Strategies for E-Procurement: Auto Industry Hubs Re-Examined
Richard Vidgen and
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Mickey Howard: University of Exeter, UK
Richard Vidgen: University of New South Wales, Australia
Philip Powell: University of London, UK and University of Groningen, The Netherlands
International Journal of Information Systems and Supply Chain Management (IJISSCM), 2010, vol. 3, issue 1, pages 21-42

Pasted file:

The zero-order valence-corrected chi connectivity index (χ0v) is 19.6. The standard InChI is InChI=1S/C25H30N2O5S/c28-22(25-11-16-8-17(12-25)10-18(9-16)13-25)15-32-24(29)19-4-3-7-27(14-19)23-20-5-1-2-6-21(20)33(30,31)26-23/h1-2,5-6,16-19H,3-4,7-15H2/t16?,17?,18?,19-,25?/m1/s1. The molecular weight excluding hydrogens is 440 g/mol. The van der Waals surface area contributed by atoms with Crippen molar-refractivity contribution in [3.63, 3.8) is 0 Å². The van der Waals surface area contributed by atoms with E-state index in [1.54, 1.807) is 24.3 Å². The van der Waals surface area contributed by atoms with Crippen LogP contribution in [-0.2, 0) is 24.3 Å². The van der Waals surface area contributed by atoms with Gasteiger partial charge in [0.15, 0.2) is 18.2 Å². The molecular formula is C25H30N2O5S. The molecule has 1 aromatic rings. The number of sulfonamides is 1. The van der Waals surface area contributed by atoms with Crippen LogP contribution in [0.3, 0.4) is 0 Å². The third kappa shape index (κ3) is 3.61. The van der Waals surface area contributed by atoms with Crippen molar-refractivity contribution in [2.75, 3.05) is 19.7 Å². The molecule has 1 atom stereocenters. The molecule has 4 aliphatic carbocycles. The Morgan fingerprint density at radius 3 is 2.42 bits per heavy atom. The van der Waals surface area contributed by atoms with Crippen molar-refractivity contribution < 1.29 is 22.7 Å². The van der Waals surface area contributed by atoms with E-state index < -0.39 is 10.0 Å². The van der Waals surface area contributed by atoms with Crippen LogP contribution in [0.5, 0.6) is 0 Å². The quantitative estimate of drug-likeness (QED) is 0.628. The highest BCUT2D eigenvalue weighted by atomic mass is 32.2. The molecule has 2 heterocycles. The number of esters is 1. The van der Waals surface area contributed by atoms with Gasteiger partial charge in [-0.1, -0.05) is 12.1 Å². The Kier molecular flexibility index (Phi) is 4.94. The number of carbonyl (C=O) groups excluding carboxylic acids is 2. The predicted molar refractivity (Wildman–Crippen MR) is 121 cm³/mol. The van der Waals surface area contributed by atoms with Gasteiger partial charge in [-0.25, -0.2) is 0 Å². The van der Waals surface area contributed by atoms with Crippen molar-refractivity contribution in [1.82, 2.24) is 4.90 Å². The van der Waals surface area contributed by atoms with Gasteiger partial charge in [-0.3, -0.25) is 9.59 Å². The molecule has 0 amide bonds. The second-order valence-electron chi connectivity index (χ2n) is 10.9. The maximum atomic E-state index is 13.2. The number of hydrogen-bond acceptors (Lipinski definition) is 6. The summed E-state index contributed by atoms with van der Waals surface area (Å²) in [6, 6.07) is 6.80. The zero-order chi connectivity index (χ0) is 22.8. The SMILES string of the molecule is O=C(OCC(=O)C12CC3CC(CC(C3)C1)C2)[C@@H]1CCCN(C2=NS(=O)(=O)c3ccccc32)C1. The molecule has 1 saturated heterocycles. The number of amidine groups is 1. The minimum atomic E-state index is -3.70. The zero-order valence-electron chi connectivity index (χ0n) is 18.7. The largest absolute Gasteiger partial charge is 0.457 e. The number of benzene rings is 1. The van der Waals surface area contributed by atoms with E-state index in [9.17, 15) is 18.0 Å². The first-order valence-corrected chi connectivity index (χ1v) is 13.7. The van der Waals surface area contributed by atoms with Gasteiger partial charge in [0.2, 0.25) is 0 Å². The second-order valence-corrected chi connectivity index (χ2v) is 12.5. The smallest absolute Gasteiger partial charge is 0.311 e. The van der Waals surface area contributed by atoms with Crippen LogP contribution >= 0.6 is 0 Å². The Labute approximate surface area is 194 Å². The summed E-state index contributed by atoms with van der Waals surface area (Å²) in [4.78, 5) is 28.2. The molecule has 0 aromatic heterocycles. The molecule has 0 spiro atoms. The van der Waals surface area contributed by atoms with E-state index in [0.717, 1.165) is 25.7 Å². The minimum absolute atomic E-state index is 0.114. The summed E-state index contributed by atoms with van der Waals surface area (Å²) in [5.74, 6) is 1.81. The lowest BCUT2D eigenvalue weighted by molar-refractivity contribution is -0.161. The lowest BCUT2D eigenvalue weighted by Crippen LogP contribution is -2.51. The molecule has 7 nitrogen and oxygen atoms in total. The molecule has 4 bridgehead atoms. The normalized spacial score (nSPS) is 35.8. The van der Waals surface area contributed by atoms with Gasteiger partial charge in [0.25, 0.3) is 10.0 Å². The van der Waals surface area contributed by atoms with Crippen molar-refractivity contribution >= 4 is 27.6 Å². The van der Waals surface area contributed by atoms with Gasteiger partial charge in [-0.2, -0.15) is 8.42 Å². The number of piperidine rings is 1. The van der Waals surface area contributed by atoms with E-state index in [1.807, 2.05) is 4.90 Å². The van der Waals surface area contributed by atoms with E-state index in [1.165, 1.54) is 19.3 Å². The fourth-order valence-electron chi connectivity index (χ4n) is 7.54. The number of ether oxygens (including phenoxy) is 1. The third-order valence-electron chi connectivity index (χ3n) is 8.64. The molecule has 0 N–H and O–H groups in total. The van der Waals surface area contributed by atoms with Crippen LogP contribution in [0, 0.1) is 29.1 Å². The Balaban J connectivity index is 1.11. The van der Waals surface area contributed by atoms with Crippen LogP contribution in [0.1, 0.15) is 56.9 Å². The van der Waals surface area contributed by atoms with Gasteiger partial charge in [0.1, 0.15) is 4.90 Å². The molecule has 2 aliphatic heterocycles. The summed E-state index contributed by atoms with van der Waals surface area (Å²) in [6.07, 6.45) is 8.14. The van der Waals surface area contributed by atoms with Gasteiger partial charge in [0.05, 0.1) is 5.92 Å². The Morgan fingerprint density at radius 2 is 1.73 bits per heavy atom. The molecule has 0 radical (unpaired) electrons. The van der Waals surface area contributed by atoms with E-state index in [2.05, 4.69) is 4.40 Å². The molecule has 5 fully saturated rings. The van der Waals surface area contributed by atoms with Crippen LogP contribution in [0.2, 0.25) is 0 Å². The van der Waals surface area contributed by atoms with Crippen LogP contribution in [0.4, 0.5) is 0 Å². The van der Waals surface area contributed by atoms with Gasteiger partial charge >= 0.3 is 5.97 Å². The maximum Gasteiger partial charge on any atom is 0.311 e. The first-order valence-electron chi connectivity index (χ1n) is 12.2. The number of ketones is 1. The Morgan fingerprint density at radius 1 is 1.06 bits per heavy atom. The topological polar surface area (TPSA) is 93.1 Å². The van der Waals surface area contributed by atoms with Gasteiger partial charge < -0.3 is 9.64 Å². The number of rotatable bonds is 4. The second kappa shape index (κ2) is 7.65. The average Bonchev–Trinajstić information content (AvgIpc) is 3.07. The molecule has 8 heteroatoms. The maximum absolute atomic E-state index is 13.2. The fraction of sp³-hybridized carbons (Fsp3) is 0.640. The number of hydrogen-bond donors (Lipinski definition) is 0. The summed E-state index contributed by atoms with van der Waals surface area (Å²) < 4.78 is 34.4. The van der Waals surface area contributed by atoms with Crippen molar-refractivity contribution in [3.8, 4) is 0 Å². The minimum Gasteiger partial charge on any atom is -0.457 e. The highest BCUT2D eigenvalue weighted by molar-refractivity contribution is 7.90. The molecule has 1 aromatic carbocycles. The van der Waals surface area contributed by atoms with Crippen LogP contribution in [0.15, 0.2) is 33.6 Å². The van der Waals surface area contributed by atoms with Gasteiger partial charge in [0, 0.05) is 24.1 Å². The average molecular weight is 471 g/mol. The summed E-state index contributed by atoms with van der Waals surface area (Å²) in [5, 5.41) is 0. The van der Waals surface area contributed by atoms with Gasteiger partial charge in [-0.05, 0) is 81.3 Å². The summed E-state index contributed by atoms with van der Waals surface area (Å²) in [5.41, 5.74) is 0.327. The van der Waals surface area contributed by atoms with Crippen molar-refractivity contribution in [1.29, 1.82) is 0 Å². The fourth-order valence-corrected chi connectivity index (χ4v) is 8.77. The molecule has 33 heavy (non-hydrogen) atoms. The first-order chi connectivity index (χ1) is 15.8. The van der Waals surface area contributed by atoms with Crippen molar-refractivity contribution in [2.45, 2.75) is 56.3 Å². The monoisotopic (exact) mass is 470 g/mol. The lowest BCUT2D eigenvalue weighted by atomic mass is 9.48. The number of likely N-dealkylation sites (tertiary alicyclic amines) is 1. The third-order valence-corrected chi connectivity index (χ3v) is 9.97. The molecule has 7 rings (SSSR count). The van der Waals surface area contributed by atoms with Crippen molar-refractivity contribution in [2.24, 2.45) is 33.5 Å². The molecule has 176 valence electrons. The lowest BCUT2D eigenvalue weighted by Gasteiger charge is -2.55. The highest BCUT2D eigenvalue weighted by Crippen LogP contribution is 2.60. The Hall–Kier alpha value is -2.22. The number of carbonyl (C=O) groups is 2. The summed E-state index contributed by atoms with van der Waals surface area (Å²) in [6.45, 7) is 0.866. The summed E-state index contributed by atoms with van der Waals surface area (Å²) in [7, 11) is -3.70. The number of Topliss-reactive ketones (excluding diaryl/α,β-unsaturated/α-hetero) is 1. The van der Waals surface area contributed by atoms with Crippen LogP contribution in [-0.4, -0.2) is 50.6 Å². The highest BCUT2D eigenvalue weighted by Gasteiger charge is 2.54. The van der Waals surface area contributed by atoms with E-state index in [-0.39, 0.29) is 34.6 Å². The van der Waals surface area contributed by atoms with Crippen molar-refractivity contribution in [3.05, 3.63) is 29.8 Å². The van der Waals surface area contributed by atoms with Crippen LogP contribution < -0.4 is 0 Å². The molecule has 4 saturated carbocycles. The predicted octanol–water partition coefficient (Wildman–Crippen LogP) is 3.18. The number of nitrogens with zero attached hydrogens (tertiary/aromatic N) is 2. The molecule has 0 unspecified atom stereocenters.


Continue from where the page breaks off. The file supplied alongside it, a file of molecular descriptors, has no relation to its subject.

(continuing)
Amid the turmoil of the current economic crisis, the wild expectations for business-to-business electronic marketplaces or â€˜e-hubsâ€™ as transformative modes of exchange for all industries have subsided. However, e-hubs continue to elicit interest in industries such as car production. Yet, there is little research that investigates firmsâ€™ strategies for e-procurement in the automotive industry and the potential benefits of e-hubs to them. This research re-examines the transition from bespoke electronic data interchange to generic electronic procurement, and conflicting motivations and complex barriers at firm and industry level are revealed. The article develops a framework that examines the benefits and barriers to firms joining e-hubs, applies the framework to the car industry, and proposes an e-procurement matrix that offers alternative strategies. Six cases from vehicle manufacturers and component suppliers demonstrate a shallow industry structure that lacks supplier integration, where a particular concern is the emergence of consortium e-hubs that combine a transactional approach for reducing price, with a collaborative approach that requires sharing knowledge. While this dispels the myth of simplistic e-commerce models, the governance of e-procurement across collaborative supply chains is still uncertain.
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